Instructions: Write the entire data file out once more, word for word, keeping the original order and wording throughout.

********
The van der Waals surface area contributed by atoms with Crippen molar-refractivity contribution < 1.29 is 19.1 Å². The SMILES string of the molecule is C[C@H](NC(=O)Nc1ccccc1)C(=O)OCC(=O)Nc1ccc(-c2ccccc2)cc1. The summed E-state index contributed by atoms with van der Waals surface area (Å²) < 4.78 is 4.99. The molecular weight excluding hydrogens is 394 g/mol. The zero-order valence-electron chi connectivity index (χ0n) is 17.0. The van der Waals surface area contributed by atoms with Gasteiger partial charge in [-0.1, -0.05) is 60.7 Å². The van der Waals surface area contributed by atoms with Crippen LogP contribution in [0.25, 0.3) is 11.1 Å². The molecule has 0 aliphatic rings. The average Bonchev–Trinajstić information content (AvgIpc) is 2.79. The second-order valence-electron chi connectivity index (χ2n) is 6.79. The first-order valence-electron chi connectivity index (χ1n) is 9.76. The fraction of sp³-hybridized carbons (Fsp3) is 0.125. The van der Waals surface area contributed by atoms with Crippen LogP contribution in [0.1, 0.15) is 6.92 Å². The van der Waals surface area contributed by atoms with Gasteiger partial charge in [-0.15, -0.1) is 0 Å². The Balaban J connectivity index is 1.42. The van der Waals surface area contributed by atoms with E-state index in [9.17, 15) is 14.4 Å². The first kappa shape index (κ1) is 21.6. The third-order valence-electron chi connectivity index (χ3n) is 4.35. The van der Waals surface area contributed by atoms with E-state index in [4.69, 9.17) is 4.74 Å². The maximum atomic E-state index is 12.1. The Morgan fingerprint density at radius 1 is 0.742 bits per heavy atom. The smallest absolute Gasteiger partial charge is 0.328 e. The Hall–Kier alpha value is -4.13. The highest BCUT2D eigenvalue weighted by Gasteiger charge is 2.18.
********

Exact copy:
The van der Waals surface area contributed by atoms with Crippen molar-refractivity contribution < 1.29 is 19.1 Å². The SMILES string of the molecule is C[C@H](NC(=O)Nc1ccccc1)C(=O)OCC(=O)Nc1ccc(-c2ccccc2)cc1. The summed E-state index contributed by atoms with van der Waals surface area (Å²) < 4.78 is 4.99. The molecular weight excluding hydrogens is 394 g/mol. The zero-order valence-electron chi connectivity index (χ0n) is 17.0. The van der Waals surface area contributed by atoms with Gasteiger partial charge in [-0.1, -0.05) is 60.7 Å². The van der Waals surface area contributed by atoms with Crippen LogP contribution in [0.25, 0.3) is 11.1 Å². The molecule has 0 aliphatic rings. The average Bonchev–Trinajstić information content (AvgIpc) is 2.79. The second-order valence-electron chi connectivity index (χ2n) is 6.79. The first-order valence-electron chi connectivity index (χ1n) is 9.76. The fraction of sp³-hybridized carbons (Fsp3) is 0.125. The van der Waals surface area contributed by atoms with Crippen LogP contribution in [0.1, 0.15) is 6.92 Å². The van der Waals surface area contributed by atoms with Gasteiger partial charge in [-0.15, -0.1) is 0 Å². The Balaban J connectivity index is 1.42. The van der Waals surface area contributed by atoms with E-state index in [9.17, 15) is 14.4 Å². The first kappa shape index (κ1) is 21.6. The third-order valence-electron chi connectivity index (χ3n) is 4.35. The van der Waals surface area contributed by atoms with E-state index in [4.69, 9.17) is 4.74 Å². The maximum atomic E-state index is 12.1. The Morgan fingerprint density at radius 1 is 0.742 bits per heavy atom. The smallest absolute Gasteiger partial charge is 0.328 e. The Hall–Kier alpha value is -4.13. The highest BCUT2D eigenvalue weighted by Gasteiger charge is 2.18.